The COVID-19 pandemic has reshaped health care throughout the region, including at student-run clinics. Some are temporarily closed or providing only essential services while the stay-at-home order is in effect. A few, like Clínica Tepati, are using telehealth to maintain, and even expand, access to care.
“Ironically, the move to telehealth visits has allowed us to offer care seven days a week rather than just once a week for in-person visits,” said clinic director and physician Brenden Tu.
All 12 student-run clinics offer free health care in convenient locations. Clínica, typically open Saturdays in midtown Sacramento, primarily serves Latino communities. The care team is known for their unity, which helped them quickly transition to electronic-based care.
“Closing down entirely simply wasn’t an option,” said Clínica’s chairman and medical student Dagoberto Piña. “We have regular patients who rely on us.”
Students began the transition by calling all of their patients from the past 18 months to let them know of the temporary closure and advise them that they could have their appointments by video or phone.
Serving existing patients and more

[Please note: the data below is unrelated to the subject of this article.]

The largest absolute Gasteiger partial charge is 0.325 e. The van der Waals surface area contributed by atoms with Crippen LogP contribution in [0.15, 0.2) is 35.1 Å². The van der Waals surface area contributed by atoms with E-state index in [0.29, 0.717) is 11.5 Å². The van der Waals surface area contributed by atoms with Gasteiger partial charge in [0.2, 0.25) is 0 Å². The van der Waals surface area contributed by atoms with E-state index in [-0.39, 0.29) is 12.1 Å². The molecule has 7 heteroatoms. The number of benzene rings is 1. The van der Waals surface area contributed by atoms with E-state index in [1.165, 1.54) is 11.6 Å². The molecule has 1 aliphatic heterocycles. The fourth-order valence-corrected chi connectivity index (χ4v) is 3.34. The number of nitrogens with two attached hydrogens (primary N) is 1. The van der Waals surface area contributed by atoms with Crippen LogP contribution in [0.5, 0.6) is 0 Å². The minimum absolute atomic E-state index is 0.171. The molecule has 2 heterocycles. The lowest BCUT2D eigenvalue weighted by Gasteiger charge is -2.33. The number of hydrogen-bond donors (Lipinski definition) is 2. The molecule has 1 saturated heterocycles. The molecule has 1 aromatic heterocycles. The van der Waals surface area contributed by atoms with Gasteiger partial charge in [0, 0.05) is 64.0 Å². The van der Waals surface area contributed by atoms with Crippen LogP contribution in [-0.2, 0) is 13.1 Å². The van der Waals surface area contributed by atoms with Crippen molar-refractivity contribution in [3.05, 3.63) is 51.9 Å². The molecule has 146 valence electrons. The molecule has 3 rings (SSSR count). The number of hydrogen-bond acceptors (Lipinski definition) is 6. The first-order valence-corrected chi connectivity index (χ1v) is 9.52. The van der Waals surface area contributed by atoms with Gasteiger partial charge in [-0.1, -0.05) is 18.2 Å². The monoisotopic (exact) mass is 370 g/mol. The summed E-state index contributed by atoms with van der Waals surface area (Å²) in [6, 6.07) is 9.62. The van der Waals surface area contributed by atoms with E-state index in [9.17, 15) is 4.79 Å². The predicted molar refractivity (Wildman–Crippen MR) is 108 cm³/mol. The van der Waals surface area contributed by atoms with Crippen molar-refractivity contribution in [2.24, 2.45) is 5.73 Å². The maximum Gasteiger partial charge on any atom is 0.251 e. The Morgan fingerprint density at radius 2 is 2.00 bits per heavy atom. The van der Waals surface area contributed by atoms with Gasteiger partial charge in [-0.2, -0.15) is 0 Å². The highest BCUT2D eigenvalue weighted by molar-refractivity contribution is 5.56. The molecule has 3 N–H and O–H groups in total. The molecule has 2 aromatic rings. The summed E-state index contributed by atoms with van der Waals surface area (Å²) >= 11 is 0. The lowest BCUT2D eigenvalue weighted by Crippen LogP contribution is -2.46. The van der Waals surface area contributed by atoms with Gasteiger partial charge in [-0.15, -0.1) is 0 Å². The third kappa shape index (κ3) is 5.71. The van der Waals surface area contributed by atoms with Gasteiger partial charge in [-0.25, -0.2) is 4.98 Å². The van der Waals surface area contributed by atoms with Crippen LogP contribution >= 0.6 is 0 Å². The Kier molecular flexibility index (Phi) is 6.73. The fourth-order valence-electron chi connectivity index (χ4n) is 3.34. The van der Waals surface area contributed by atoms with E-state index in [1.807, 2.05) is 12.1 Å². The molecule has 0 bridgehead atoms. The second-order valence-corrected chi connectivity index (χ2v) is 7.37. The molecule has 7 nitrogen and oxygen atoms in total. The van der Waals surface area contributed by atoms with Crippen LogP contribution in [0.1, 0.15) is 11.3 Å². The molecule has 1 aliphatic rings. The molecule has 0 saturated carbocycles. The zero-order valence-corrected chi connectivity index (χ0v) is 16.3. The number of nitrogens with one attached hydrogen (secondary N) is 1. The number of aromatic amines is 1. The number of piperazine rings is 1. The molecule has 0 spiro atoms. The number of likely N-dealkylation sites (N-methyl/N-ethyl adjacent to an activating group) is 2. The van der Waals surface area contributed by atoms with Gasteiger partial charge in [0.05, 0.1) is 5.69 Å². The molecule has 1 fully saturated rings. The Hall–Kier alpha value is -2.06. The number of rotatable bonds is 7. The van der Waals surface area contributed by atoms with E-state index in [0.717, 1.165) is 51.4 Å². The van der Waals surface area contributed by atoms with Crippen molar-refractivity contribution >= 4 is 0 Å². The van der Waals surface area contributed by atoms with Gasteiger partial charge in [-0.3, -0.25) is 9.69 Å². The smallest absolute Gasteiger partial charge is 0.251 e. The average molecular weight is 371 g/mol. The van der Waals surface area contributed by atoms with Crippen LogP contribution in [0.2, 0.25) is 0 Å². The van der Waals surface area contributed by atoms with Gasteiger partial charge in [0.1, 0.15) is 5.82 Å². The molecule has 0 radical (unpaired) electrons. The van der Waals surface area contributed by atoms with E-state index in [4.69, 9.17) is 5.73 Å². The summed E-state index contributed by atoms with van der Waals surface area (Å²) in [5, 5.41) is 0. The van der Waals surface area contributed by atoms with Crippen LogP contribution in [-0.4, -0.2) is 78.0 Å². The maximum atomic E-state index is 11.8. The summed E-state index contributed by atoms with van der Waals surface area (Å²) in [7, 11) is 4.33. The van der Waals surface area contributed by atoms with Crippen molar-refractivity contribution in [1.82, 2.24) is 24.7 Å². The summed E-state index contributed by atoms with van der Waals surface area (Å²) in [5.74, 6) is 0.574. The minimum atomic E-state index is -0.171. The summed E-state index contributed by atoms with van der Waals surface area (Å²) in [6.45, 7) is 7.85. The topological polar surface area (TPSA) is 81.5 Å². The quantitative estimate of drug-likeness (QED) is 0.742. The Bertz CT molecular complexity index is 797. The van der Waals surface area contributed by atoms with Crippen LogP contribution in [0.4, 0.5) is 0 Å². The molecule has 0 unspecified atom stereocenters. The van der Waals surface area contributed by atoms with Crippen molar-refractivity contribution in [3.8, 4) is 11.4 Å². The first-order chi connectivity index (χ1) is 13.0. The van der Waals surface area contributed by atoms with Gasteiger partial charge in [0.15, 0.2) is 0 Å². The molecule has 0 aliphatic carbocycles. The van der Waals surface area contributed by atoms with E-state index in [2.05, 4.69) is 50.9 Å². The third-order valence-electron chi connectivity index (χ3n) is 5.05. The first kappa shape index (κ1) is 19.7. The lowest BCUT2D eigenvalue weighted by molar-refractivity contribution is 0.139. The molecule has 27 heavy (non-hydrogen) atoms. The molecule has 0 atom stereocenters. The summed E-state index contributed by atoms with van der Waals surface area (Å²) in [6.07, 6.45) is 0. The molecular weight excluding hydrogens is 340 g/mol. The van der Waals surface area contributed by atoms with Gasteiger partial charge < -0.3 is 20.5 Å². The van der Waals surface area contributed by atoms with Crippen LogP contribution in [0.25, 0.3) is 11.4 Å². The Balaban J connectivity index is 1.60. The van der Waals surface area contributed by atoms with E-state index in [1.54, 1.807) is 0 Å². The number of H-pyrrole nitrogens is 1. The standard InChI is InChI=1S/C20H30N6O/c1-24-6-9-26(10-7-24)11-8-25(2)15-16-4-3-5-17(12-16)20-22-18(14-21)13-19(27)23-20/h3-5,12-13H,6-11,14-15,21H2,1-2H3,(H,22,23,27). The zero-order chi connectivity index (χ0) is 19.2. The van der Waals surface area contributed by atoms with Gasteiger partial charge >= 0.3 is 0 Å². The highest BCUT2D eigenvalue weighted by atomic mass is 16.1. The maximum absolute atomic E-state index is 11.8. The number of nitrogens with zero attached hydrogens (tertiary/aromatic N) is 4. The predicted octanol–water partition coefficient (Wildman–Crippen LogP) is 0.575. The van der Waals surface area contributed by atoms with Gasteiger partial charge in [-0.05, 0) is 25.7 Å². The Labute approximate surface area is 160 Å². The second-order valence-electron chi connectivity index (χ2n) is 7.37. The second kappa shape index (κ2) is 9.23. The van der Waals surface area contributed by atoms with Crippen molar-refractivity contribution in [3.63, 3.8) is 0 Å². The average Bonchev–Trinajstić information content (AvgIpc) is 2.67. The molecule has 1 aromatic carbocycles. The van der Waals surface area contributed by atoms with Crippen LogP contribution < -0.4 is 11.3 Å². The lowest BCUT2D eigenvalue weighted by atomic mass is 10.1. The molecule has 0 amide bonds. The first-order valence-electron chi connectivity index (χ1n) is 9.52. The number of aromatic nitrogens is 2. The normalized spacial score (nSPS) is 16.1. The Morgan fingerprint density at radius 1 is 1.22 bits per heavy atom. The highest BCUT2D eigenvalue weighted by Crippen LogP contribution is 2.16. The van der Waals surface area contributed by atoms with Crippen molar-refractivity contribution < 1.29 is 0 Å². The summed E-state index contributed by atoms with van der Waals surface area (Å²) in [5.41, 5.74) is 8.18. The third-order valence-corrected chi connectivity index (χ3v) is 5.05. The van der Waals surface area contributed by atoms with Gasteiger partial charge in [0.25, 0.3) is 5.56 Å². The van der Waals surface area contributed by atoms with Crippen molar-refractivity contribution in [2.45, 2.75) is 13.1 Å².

To reach even more in their community students communicated their transition to telehealth to the Mexican Consulate to relay it to the Latinx community. Emailed appointment requests are reviewed by undergraduates and distributed among medical students, who consult with supervising physicians on care plans.
“It’s a lot like the way we work in clinic, just using a computer, tablet or phone,” Piña said.
Given the broad effects of the stay-at-home order on lives and livelihoods, the students also inquire about patients’ needs beyond health. If necessary, patients are connected with available social services. Clínica Tepati also provides the opportunity for financial assistance in the form of gift cards funded by their own savings, grants and donations.
The team may continue to offer telehealth visits after the clinic reopens, perhaps for follow-up or when in-person appointments are not possible. Piña, however, is looking forward to seeing patients again in clinic.
“There are exceptional benefits to e-consults,” Piña said, “but they can’t replace the value of an in-person exam to building trust and making an accurate diagnosis.”
Details about Clínica Tepati, including donating or volunteering as a preceptor, are available at clinicatepati.com.
Information about all student-run clinics, including changes during the COVID-19 crisis, is at health.ucdavis.edu/mdprogram/studentlife/clinics.
More about the commitment of UC Davis Health to low-income patients and medically underserved communities is here.